In the beginning of 1222, the discontent serviens (nobles) came to Andrew's court in large numbers, and they persuaded the king to issue the Golden Bull which confirmed their privileges, including the right to disobey the King if he acted not in line with the provisions of the Golden Bull (ius resistendi).

In 1223, the junior King Béla IV took back his wife and escaped to Austria fearing of Andrew's anger. Finally, Andrew made an agreement with his son with the mediation of Pope Honorius III and the junior king took over again the government of Slavonia, Dalmatia and Croatia. On 6 June 1224 Andrew made a peace with Duke Leopold VI of Austria.

In 1224, Andrew issued the Diploma Andreanum which unified and ensured the special privileges of the Transylvanian Saxons. It's considered the oldest Autonomy law in the world. In the same year, Andrew expelled the Teutonic Knights from Transylvania because they had ignored his overlordship.

Discords with his son[edit]

The junior King Béla IV started, with the authorization of Pope Honorius III, to take back the royal domains in his provinces that Andrew had granted to his partisans during the first half of his reign. Andrew opposed his son's policy and he entrusted Béla with the government of Transylvania while his younger son, Coloman became the governor of Béla's former provinces.

In the second half of 1226, Andrew led his armies to Halych on the request of his youngest son, Andrew. Although, Prince Mstilav defeated the royal armies, but finally he agreed to cede the government of the principality to the Hungarian prince.

During 1228, Andrew's two sons started again to take back the former royal domains in their provinces, and they persuaded Andrew to confiscate the estates of the barons who had taken part in the conspiracy against their mother. In 1229, Prince Danylo of Halych expelled Andrew's youngest son from his principality, while Frederick II, Duke of Austria started to attack the western borders of the kingdom in 1230.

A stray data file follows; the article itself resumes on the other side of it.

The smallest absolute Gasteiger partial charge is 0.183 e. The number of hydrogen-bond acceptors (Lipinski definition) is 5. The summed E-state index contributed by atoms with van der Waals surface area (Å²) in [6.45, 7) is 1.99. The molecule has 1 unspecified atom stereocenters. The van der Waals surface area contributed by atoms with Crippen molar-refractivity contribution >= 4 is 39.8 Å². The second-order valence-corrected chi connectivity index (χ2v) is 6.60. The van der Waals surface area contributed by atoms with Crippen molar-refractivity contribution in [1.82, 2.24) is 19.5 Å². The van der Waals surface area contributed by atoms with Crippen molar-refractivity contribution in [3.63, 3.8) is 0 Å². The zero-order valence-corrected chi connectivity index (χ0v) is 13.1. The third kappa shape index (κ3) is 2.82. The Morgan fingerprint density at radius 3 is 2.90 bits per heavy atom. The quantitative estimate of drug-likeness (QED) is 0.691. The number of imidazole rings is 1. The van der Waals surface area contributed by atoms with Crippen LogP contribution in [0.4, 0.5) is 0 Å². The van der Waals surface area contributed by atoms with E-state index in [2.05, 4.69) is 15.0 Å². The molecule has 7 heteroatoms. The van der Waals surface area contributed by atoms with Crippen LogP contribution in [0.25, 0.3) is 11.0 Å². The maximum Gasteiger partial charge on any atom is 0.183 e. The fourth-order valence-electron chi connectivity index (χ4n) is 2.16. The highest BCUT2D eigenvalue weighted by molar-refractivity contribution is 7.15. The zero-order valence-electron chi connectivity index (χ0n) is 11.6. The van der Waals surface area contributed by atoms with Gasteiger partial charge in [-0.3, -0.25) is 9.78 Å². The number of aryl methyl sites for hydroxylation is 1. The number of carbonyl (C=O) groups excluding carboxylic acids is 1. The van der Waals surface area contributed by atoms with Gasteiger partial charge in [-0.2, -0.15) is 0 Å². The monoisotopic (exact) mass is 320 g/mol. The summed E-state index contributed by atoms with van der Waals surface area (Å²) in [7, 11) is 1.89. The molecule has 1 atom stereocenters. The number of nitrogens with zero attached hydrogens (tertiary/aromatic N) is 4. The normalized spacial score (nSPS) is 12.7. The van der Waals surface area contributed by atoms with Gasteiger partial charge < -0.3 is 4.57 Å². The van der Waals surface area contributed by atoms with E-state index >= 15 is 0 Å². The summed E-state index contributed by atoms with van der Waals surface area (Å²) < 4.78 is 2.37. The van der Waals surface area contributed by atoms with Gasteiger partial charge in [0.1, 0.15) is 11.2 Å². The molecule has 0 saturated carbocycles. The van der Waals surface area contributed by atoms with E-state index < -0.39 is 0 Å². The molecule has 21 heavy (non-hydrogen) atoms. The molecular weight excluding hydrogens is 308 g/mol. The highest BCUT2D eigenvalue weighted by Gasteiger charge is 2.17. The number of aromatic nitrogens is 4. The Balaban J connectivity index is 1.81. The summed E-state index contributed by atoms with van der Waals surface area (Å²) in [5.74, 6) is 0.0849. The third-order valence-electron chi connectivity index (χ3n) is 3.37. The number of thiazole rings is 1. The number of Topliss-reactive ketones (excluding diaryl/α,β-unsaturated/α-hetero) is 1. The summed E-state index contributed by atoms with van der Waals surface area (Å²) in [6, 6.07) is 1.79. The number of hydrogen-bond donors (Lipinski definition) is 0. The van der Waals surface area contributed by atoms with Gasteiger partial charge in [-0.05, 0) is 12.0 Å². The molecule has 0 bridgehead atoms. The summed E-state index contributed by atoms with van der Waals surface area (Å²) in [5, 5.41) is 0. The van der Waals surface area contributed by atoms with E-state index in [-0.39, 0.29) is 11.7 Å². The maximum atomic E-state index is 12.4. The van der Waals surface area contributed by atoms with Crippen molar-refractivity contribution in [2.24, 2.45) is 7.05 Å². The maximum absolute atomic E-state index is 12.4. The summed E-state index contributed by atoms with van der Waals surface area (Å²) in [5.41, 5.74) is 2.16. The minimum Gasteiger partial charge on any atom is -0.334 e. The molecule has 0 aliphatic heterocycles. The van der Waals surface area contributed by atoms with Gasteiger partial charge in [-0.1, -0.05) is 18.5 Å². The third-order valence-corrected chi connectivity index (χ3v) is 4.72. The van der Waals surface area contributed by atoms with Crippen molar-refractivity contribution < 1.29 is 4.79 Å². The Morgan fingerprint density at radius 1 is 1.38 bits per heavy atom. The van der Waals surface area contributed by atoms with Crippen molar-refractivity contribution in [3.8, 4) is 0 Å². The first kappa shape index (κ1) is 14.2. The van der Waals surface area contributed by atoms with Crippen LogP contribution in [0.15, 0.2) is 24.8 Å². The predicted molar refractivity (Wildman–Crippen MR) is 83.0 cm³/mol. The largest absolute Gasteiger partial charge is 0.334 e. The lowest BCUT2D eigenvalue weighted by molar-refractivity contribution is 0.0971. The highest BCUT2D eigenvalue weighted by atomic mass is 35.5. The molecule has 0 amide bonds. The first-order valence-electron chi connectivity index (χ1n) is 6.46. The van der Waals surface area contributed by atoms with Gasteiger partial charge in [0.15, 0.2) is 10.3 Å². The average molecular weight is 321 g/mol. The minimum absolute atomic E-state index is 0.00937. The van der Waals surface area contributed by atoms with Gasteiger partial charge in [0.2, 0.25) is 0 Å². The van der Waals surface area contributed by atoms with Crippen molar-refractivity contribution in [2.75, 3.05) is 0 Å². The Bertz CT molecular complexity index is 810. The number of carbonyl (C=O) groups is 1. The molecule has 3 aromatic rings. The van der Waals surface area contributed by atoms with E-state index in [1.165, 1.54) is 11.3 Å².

The Agreement of Bereg[edit]

Andrew, in contrast with the decisions of the Fourth Council of the Lateran, often employed Jews and Muslims in the royal household. Therefore, Pope Gregory IX requested him to give up this practice. Finally, Andrew was obliged to confirm the Golden Bull and supplement it with a provision that prohibited the employment of non-Christians and also authorized the Archbishop of Esztergom to punish the king in case he ignored his promise.

In the second half of 1231, Andrew led his armies to Halych and managed to ensure his youngest son's rule in the principality. On his return to Hungary, Archbishop Robert of Esztergom took his kingdom under interdict and excommunicated the king's major dignitaries because Andrew insisted on the employment of Jews and Muslims in his administration. Nevertheless, upon Andrew's request, the Archbishop withdrew the ecclesiastic punishments soon and the Pope promised that the dignitaries of the King of Hungary would never be excommunicated without his special authorization.

On 20 August 1233, Andrew had a meeting with the legate of Pope Gregory IX in the woods of Bereg, and they made an agreement which ensured the privileges of the clergy. In the autumn of the year, he also met with Duke Frederick II of Austria and they agreed to stop the skirmishes on the border, but the Duke soon broke the agreement.